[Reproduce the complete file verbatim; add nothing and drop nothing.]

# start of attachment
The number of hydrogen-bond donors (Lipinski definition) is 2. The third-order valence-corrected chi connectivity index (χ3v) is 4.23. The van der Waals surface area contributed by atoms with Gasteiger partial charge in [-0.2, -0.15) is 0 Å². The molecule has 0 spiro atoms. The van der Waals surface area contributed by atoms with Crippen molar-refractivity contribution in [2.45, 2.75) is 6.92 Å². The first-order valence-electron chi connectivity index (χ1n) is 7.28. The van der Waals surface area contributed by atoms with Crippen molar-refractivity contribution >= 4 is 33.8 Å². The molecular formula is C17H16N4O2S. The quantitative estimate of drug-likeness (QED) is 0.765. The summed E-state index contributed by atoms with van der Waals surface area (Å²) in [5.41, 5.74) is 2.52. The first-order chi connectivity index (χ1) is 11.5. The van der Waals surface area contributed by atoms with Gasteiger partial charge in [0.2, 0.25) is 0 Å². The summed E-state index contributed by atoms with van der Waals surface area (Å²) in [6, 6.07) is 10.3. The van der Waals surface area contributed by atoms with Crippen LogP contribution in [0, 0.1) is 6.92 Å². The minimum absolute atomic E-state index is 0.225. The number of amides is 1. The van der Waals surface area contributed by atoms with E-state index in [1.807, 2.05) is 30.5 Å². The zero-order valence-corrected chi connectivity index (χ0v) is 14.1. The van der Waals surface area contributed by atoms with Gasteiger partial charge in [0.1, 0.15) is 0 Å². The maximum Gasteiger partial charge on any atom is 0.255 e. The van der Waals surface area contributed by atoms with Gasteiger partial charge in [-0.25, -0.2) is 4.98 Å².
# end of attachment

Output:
The number of hydrogen-bond donors (Lipinski definition) is 2. The third-order valence-corrected chi connectivity index (χ3v) is 4.23. The van der Waals surface area contributed by atoms with Gasteiger partial charge in [-0.2, -0.15) is 0 Å². The molecule has 0 spiro atoms. The van der Waals surface area contributed by atoms with Crippen molar-refractivity contribution in [2.45, 2.75) is 6.92 Å². The first-order valence-electron chi connectivity index (χ1n) is 7.28. The van der Waals surface area contributed by atoms with Crippen molar-refractivity contribution >= 4 is 33.8 Å². The molecular formula is C17H16N4O2S. The quantitative estimate of drug-likeness (QED) is 0.765. The summed E-state index contributed by atoms with van der Waals surface area (Å²) in [5.41, 5.74) is 2.52. The first-order chi connectivity index (χ1) is 11.5. The van der Waals surface area contributed by atoms with Gasteiger partial charge in [0.2, 0.25) is 0 Å². The summed E-state index contributed by atoms with van der Waals surface area (Å²) in [6, 6.07) is 10.3. The van der Waals surface area contributed by atoms with Crippen LogP contribution in [0, 0.1) is 6.92 Å². The minimum absolute atomic E-state index is 0.225. The number of amides is 1. The van der Waals surface area contributed by atoms with E-state index in [1.807, 2.05) is 30.5 Å². The zero-order valence-corrected chi connectivity index (χ0v) is 14.1. The van der Waals surface area contributed by atoms with Gasteiger partial charge in [0.1, 0.15) is 0 Å². The maximum Gasteiger partial charge on any atom is 0.255 e. The van der Waals surface area contributed by atoms with Gasteiger partial charge in [-0.25, -0.2) is 4.98 Å².